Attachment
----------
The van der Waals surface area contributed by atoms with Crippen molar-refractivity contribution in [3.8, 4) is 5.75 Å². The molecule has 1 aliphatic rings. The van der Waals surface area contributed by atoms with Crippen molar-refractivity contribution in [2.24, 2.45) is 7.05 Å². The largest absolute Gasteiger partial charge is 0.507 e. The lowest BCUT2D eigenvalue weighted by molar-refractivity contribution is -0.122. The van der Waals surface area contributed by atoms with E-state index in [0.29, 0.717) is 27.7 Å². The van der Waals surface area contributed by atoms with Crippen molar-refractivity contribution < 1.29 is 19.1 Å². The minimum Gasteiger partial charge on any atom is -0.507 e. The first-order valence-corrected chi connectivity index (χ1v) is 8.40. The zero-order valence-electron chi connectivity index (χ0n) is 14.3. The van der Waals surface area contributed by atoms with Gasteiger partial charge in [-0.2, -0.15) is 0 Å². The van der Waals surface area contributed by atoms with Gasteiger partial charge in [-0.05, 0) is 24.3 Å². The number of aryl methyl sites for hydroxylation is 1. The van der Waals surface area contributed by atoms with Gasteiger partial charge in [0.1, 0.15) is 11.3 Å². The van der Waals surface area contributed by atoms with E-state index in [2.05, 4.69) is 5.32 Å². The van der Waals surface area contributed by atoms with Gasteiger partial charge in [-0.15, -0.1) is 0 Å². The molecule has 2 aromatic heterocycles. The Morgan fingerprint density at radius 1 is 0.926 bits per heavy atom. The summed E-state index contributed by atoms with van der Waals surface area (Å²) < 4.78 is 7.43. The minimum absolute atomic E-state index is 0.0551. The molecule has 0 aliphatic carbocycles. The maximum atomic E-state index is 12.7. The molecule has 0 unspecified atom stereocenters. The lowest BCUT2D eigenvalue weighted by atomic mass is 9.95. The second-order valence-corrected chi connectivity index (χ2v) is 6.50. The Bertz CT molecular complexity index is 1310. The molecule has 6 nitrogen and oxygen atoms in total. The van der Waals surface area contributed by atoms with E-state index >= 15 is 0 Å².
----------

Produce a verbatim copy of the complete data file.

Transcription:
The van der Waals surface area contributed by atoms with Crippen molar-refractivity contribution in [3.8, 4) is 5.75 Å². The molecule has 1 aliphatic rings. The van der Waals surface area contributed by atoms with Crippen molar-refractivity contribution in [2.24, 2.45) is 7.05 Å². The largest absolute Gasteiger partial charge is 0.507 e. The lowest BCUT2D eigenvalue weighted by molar-refractivity contribution is -0.122. The van der Waals surface area contributed by atoms with E-state index in [0.29, 0.717) is 27.7 Å². The van der Waals surface area contributed by atoms with Crippen molar-refractivity contribution < 1.29 is 19.1 Å². The minimum Gasteiger partial charge on any atom is -0.507 e. The first-order valence-corrected chi connectivity index (χ1v) is 8.40. The zero-order valence-electron chi connectivity index (χ0n) is 14.3. The van der Waals surface area contributed by atoms with Gasteiger partial charge in [-0.2, -0.15) is 0 Å². The van der Waals surface area contributed by atoms with Gasteiger partial charge in [-0.05, 0) is 24.3 Å². The number of aryl methyl sites for hydroxylation is 1. The van der Waals surface area contributed by atoms with Gasteiger partial charge in [0.1, 0.15) is 11.3 Å². The van der Waals surface area contributed by atoms with E-state index in [2.05, 4.69) is 5.32 Å². The van der Waals surface area contributed by atoms with Gasteiger partial charge in [-0.15, -0.1) is 0 Å². The molecule has 2 aromatic heterocycles. The Morgan fingerprint density at radius 1 is 0.926 bits per heavy atom. The summed E-state index contributed by atoms with van der Waals surface area (Å²) < 4.78 is 7.43. The minimum absolute atomic E-state index is 0.0551. The molecule has 0 aliphatic carbocycles. The maximum atomic E-state index is 12.7. The molecule has 0 unspecified atom stereocenters. The lowest BCUT2D eigenvalue weighted by atomic mass is 9.95. The second-order valence-corrected chi connectivity index (χ2v) is 6.50. The Bertz CT molecular complexity index is 1310. The molecule has 6 nitrogen and oxygen atoms in total. The van der Waals surface area contributed by atoms with E-state index >= 15 is 0 Å².